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December 13, 2017

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Castle named Rugby Australia’s first female chief

RAELENE Castle will take over as chief executive officer at Rugby Australia next month, becoming the first woman to lead one of the major national unions in world rugby.

Castle, who has been CEO at Netball New Zealand and at the Canterbury Bulldogs in Australia’s National Rugby League, will replace Bill Pulver on January 15.

Rugby Australia Chairman Cameron Clyne announced the appointment yesterday, saying Castle was the standout applicant among 200-plus candidates.

“The reality is sport has gender equity in it,” Castle said. “So I don’t think it’s an enormous step to have a female chief executive. I’m excited about the opportunity. My experience in rugby league was very strong. I don’t expect my experience in rugby union to be any different.”

Castle’s other governance roles in sport have included serving as a board director of the International Federations of Netball Associations and as chair of the NRL club CEOs leadership group.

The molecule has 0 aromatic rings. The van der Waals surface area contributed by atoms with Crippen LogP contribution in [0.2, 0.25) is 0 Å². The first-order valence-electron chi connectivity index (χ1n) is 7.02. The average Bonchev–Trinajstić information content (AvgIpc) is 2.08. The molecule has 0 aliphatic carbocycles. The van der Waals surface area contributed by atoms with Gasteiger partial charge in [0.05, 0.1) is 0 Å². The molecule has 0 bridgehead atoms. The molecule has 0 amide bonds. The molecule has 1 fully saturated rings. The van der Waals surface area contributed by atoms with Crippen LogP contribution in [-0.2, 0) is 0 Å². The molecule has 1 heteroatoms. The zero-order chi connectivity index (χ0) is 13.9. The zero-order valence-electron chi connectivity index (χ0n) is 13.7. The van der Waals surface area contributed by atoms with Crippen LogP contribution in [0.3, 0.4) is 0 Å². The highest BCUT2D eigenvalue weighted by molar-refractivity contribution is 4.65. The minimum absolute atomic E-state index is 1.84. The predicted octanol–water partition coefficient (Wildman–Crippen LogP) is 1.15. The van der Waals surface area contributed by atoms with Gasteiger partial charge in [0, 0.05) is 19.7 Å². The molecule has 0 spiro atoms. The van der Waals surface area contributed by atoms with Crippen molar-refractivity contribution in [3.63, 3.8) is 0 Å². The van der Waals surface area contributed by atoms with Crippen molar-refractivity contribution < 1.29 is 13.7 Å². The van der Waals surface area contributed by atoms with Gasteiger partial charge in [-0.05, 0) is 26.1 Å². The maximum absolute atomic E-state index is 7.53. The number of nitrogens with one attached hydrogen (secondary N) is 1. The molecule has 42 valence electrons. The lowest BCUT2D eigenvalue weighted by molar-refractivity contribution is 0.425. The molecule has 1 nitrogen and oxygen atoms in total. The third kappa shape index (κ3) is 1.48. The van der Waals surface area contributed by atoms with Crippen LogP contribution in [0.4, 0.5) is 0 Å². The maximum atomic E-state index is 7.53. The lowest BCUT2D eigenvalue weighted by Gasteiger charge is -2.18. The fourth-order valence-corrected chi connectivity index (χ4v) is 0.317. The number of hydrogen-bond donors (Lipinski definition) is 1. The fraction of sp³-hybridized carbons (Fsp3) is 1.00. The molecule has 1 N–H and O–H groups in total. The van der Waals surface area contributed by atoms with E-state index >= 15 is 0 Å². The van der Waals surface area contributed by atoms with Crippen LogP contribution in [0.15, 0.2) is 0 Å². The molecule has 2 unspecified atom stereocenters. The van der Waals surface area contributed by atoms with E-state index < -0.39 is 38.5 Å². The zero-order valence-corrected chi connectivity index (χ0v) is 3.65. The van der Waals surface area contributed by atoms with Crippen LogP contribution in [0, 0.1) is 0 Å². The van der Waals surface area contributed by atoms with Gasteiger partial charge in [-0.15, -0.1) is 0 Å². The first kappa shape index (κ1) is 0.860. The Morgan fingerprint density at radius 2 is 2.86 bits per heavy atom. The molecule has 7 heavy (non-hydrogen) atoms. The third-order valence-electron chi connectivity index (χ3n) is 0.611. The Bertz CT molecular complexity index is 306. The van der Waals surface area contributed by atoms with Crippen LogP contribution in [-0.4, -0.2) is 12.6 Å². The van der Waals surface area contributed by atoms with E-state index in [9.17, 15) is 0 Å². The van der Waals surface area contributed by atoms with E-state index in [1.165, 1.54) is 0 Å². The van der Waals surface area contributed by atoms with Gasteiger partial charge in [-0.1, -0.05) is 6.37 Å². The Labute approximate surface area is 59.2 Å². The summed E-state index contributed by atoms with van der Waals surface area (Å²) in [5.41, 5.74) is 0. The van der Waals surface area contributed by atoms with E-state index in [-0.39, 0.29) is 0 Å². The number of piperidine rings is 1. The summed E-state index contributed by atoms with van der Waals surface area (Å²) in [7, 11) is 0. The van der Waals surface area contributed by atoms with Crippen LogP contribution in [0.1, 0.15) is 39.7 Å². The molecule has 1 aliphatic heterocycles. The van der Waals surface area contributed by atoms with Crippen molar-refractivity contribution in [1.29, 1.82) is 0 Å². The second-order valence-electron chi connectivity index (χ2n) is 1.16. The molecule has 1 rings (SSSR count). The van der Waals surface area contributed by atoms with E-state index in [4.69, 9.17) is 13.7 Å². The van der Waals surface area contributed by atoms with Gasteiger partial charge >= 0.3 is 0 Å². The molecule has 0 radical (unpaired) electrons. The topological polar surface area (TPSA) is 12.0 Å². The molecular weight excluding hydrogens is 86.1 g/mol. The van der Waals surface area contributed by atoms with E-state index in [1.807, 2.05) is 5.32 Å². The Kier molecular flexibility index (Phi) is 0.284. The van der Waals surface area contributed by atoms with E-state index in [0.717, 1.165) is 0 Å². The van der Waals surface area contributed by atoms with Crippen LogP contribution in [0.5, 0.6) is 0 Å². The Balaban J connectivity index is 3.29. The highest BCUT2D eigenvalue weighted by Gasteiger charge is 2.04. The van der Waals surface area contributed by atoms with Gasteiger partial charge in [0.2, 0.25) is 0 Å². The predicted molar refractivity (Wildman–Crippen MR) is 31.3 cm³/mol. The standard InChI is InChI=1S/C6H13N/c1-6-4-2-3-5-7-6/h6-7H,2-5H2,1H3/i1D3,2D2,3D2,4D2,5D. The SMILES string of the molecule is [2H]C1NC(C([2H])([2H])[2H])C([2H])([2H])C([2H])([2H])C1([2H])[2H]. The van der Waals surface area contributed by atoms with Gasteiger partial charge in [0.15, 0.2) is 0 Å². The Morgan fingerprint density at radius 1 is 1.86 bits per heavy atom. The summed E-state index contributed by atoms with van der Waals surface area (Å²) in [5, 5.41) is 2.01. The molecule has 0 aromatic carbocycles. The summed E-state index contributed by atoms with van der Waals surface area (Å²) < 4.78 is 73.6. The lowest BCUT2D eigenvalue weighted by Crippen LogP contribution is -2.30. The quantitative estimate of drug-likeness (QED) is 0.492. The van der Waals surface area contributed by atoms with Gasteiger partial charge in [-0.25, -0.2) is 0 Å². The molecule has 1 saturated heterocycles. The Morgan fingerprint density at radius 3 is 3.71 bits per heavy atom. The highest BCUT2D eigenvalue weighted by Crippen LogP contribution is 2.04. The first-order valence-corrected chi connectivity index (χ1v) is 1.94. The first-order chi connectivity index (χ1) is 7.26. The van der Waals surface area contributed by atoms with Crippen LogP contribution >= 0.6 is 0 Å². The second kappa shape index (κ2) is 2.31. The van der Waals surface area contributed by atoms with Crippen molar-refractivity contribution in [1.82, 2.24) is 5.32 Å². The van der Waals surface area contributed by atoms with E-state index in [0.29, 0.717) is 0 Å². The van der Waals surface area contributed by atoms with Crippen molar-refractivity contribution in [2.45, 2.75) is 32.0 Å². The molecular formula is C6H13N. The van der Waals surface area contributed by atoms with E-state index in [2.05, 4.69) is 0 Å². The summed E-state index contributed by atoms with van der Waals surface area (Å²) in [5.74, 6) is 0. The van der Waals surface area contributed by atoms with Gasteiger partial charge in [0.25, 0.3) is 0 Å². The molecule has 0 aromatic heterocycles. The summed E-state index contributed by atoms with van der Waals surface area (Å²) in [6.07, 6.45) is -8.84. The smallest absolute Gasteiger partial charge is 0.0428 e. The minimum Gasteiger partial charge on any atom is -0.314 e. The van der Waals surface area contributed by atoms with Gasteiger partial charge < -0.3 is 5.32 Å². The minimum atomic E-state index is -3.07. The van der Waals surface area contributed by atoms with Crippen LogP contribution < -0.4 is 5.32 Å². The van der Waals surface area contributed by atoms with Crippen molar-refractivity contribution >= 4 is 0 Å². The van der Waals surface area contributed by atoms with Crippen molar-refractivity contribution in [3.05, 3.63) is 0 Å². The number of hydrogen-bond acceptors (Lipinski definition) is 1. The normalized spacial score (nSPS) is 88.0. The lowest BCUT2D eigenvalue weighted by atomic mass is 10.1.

Clyne said Castle would bring “a fresh set of eyes to the challenges and opportunities at Rugby Australia”.

“Through her most recent roles as CEO of the Bulldogs and Netball New Zealand, Raelene has led sporting organizations at both a national and club level, giving her an in-depth understanding of what it takes to run a national sporting body as well as the unique challenges for clubs and the importance of building strong relationships within,” the sport, he said.

“Raelene is an extremely impressive executive who covered every base as far as what the board was looking for in a chief executive officer to lead our game...”

Castle was born in Australia and moved to New Zealand as a child, returning to Sydney in 2013 to take the job at the Bulldogs. Castle is the first woman to lead one of Australia’s four national football governing bodies, and Rugby Australia said she is the first woman to lead one of the world’s top-tier rugby national governing bodies.

Rugby in Australia has had a tumultuous year, with months of uncertainty leading up to the scrapping of the Western Force from the Super Rugby tournament and some setbacks for the Wallabies on the field — including a 15th consecutive series loss to World Cup champion New Zealand in the Bledisloe Cup.


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